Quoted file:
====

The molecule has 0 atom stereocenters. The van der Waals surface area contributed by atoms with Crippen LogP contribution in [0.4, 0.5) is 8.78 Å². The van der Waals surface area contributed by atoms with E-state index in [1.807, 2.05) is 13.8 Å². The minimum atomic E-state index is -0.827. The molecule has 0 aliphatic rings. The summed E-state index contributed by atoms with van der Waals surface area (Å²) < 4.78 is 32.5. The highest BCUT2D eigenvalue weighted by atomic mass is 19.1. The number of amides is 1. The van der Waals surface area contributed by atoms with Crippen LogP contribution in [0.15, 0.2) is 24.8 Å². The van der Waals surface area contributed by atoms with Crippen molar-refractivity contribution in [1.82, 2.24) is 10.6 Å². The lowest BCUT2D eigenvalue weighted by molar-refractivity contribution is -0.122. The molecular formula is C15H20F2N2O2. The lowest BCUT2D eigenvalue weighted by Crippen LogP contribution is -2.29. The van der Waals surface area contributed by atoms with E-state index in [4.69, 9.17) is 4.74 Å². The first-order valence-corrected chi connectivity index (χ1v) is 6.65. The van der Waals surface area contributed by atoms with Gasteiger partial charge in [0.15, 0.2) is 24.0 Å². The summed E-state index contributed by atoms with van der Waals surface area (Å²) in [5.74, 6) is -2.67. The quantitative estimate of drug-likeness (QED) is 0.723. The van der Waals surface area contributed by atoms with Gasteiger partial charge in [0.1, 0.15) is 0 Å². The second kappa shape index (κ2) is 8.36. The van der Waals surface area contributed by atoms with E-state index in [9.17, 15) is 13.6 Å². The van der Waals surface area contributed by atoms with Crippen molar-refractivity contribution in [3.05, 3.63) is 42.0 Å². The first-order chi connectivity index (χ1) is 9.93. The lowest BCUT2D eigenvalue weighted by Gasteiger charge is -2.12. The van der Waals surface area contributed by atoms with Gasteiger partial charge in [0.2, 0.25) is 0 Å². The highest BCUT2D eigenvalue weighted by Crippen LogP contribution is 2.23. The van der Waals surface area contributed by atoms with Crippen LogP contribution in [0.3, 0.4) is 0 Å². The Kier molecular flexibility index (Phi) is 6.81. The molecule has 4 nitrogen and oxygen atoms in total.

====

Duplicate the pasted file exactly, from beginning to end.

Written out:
The molecule has 0 atom stereocenters. The van der Waals surface area contributed by atoms with Crippen LogP contribution in [0.4, 0.5) is 8.78 Å². The van der Waals surface area contributed by atoms with E-state index in [1.807, 2.05) is 13.8 Å². The minimum atomic E-state index is -0.827. The molecule has 0 aliphatic rings. The summed E-state index contributed by atoms with van der Waals surface area (Å²) < 4.78 is 32.5. The highest BCUT2D eigenvalue weighted by atomic mass is 19.1. The number of amides is 1. The van der Waals surface area contributed by atoms with Crippen LogP contribution in [0.15, 0.2) is 24.8 Å². The van der Waals surface area contributed by atoms with Crippen molar-refractivity contribution in [1.82, 2.24) is 10.6 Å². The lowest BCUT2D eigenvalue weighted by molar-refractivity contribution is -0.122. The molecular formula is C15H20F2N2O2. The lowest BCUT2D eigenvalue weighted by Crippen LogP contribution is -2.29. The van der Waals surface area contributed by atoms with E-state index in [4.69, 9.17) is 4.74 Å². The first-order valence-corrected chi connectivity index (χ1v) is 6.65. The van der Waals surface area contributed by atoms with Gasteiger partial charge in [0.15, 0.2) is 24.0 Å². The summed E-state index contributed by atoms with van der Waals surface area (Å²) in [5.74, 6) is -2.67. The quantitative estimate of drug-likeness (QED) is 0.723. The van der Waals surface area contributed by atoms with Gasteiger partial charge in [0.1, 0.15) is 0 Å². The second kappa shape index (κ2) is 8.36. The van der Waals surface area contributed by atoms with E-state index in [9.17, 15) is 13.6 Å². The van der Waals surface area contributed by atoms with Crippen molar-refractivity contribution in [3.05, 3.63) is 42.0 Å². The first-order chi connectivity index (χ1) is 9.93. The lowest BCUT2D eigenvalue weighted by Gasteiger charge is -2.12. The van der Waals surface area contributed by atoms with Gasteiger partial charge in [0.2, 0.25) is 0 Å². The highest BCUT2D eigenvalue weighted by Crippen LogP contribution is 2.23. The van der Waals surface area contributed by atoms with Crippen LogP contribution in [0.3, 0.4) is 0 Å². The Kier molecular flexibility index (Phi) is 6.81. The molecule has 4 nitrogen and oxygen atoms in total.